For this task, the mobile use for 3D acquisition of moving and static objects on the robot arm, the Ensenso 3D camera is suitable due to its compact design. The Ensenso N 45’s 3D stereo electronics are completely decoupled from the housing, allowing the use of a lightweight plastic composite as the housing material. The low weight facilitates the use on robot arms such as the Smart Robotic Assistant. The camera can also cope with demanding environmental conditions. “Challenges with this application can be found primarily in the different lighting conditions that are evident in different rooms of the hall and at different times of the day,” Tim Böckel describes the situation. Even in difficult lighting conditions, the integrated projector projects a high-contrast texture onto the object to be imaged by means of a pattern mask with a random dot pattern, thus supplementing the structures on featureless homogenous surfaces. This means that the integrated camera meets the requirements exactly.

“By pre-configuring within NxView, the task was solved well.” This sample programme with source code demonstrates the main functions of the NxLib library, which can be used to open one or more stereo and colour cameras whose image and depth data are visualised. Parameters such as exposure time, binning, AOI and depth measuring range can – as in this case – be adjusted live for the matching method used.

The matching process empowers the Ensenso 3D camera to recognise a very high number of pixels, including their position change, by means of the auxiliary structures projected onto the surface and to create complete, homogeneous depth information of the scene from this. This in turn ensures the necessary precision with which the Smart Robot Assistant proceeds. Other selection criteria for the camera were, among others, the standard vision interface Gigabit Ethernet and the global shutter 1.3 MP sensor. “The camera only takes one image pair of the entire pallet in favour of a faster throughput time, but it has to provide the coordinates from a relatively large distance with an accuracy in the millimetre range to enable the robot arm to grip precisely,” explains Matthias Hofmann, IT specialist for application development at Ontec. “We therefore need the high resolution of the camera to be able to safely record the edges of the coils with the 3D camera.” The localisation of the edges is important in order to be able to pass on as accurate as possible the position from the centre of the spool to the gripper.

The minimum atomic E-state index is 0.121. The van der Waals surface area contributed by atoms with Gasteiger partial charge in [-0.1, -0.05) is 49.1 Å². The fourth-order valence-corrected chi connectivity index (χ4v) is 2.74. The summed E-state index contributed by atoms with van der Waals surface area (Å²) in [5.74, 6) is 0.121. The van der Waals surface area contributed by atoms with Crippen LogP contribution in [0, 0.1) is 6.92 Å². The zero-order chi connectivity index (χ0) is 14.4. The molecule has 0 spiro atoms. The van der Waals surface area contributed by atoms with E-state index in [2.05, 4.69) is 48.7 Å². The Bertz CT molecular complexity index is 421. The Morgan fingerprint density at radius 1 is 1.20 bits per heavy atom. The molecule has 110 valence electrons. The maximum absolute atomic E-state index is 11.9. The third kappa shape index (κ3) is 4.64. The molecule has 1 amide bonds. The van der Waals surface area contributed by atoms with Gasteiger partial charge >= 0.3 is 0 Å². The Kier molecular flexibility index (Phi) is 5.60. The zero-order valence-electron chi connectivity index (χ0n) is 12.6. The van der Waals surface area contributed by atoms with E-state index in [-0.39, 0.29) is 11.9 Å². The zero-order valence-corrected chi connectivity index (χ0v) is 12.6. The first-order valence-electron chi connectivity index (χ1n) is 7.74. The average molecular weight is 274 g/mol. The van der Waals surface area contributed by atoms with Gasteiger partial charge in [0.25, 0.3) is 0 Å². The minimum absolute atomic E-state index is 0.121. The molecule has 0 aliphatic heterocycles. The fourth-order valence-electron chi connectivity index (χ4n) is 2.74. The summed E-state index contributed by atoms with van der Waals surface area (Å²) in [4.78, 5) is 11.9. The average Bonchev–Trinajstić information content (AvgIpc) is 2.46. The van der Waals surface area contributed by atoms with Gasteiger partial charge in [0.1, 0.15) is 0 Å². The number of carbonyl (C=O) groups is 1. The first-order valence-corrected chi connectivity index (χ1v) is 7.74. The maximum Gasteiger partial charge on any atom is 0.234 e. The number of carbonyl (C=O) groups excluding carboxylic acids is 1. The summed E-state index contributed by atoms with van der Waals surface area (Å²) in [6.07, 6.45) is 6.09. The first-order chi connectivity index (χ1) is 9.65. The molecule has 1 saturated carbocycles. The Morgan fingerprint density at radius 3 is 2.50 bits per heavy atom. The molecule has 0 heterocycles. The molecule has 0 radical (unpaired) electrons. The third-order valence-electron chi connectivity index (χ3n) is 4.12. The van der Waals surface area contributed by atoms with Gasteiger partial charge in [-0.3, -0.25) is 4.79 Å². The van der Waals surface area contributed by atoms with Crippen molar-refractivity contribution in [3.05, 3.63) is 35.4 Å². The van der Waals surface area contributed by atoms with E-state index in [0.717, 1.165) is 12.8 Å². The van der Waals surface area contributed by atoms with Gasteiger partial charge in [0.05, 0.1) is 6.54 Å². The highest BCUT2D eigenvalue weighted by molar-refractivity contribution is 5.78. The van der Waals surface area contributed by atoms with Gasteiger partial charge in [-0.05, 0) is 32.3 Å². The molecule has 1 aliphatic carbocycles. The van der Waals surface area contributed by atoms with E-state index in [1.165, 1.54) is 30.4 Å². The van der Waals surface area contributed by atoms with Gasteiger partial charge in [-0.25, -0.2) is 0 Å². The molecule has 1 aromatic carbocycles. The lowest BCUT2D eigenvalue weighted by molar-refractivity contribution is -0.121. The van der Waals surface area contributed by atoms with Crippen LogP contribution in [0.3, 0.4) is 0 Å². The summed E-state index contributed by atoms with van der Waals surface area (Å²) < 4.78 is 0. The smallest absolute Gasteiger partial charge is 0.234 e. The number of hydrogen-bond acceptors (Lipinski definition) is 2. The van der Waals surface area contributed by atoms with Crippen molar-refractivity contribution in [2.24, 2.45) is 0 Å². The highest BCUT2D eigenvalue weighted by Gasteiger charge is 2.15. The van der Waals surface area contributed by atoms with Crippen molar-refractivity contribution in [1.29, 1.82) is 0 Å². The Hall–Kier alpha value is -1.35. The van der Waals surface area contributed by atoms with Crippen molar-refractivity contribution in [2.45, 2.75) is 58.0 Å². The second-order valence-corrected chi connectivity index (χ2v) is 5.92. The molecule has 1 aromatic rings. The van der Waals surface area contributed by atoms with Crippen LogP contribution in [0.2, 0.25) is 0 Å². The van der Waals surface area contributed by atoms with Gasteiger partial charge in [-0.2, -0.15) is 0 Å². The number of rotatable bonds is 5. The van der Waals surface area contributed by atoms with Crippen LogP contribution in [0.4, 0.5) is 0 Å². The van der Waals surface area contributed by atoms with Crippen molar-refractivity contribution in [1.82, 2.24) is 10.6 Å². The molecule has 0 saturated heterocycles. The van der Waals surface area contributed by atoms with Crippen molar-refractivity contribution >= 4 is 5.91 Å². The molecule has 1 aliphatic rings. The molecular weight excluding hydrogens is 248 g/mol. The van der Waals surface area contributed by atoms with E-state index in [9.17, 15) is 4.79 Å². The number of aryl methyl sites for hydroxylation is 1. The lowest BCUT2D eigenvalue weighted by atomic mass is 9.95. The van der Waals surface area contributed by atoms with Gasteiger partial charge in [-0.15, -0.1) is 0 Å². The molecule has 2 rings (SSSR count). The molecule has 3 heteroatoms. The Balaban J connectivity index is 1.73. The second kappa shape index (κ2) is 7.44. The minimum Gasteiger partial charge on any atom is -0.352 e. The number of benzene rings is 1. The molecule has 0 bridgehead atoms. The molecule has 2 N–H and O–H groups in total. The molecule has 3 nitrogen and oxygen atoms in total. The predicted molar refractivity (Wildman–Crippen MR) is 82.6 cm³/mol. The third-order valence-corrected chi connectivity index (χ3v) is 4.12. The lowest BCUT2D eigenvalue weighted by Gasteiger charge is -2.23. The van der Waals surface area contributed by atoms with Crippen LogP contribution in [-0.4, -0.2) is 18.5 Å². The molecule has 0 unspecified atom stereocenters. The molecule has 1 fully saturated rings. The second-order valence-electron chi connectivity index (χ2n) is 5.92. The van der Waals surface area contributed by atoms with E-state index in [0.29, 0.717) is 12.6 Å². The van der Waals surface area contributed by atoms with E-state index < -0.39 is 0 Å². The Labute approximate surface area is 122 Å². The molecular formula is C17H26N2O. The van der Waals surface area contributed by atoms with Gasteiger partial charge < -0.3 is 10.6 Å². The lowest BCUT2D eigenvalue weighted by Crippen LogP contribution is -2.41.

Furthermore, the camera is specially designed for use in harsh environmental conditions. It has a screwable GPIO connector for trigger and flash and is IP65/67 protected against dirt, dust, splash water or cleaning agents.

Software
The Ensenso SDK enables hand-eye calibration of the camera to the robot arm, allowing easy translation or displacement of coordinates using the robot pose. In addition, by using the internal camera settings, a “FileCam” of the current situation is recorded at each pass, i.e. at each image trigger. This makes it possible to easily adjust any edge cases later on, in this application for example unexpected lighting conditions, obstacles in the image or also an unexpected positioning of the coils in the image. The Ensenso SDK also allows the internal camera LOG files to be stored and archived for possible evaluation.

Ontec also uses these “FileCams” to automatically check test cases and thus ensure the correct functioning of all arrangements when making adjustments to the vision software. In addition, various vehicles can be coordinated and logistical bottlenecks minimised on the basis of the control system specially developed by ONTEC. Different assistants can be navigated and act simultaneously in a very confined space. By using the industrial interface tool Ontec SPSComm, even standard industrial robots can be safely integrated into the overall application and data can be exchanged between the different systems.